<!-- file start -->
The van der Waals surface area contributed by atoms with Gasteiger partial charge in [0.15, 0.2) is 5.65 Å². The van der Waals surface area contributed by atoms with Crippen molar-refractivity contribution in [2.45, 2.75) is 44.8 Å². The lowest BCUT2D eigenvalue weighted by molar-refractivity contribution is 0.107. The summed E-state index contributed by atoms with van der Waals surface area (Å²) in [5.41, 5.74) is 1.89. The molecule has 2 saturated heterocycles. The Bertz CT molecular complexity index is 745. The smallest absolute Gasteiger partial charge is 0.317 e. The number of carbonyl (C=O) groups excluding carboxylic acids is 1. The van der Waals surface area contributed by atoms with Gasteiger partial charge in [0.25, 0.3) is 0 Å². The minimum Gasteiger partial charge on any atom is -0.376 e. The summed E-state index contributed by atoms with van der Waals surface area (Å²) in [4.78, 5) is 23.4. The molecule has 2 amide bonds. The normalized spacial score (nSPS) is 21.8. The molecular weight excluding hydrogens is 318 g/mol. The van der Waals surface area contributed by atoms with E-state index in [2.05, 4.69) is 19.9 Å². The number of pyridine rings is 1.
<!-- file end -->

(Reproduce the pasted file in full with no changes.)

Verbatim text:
The van der Waals surface area contributed by atoms with Gasteiger partial charge in [0.15, 0.2) is 5.65 Å². The van der Waals surface area contributed by atoms with Crippen molar-refractivity contribution in [2.45, 2.75) is 44.8 Å². The lowest BCUT2D eigenvalue weighted by molar-refractivity contribution is 0.107. The summed E-state index contributed by atoms with van der Waals surface area (Å²) in [5.41, 5.74) is 1.89. The molecule has 2 saturated heterocycles. The Bertz CT molecular complexity index is 745. The smallest absolute Gasteiger partial charge is 0.317 e. The number of carbonyl (C=O) groups excluding carboxylic acids is 1. The van der Waals surface area contributed by atoms with Gasteiger partial charge in [0.25, 0.3) is 0 Å². The minimum Gasteiger partial charge on any atom is -0.376 e. The summed E-state index contributed by atoms with van der Waals surface area (Å²) in [4.78, 5) is 23.4. The molecule has 2 amide bonds. The normalized spacial score (nSPS) is 21.8. The molecular weight excluding hydrogens is 318 g/mol. The van der Waals surface area contributed by atoms with E-state index in [2.05, 4.69) is 19.9 Å². The number of pyridine rings is 1.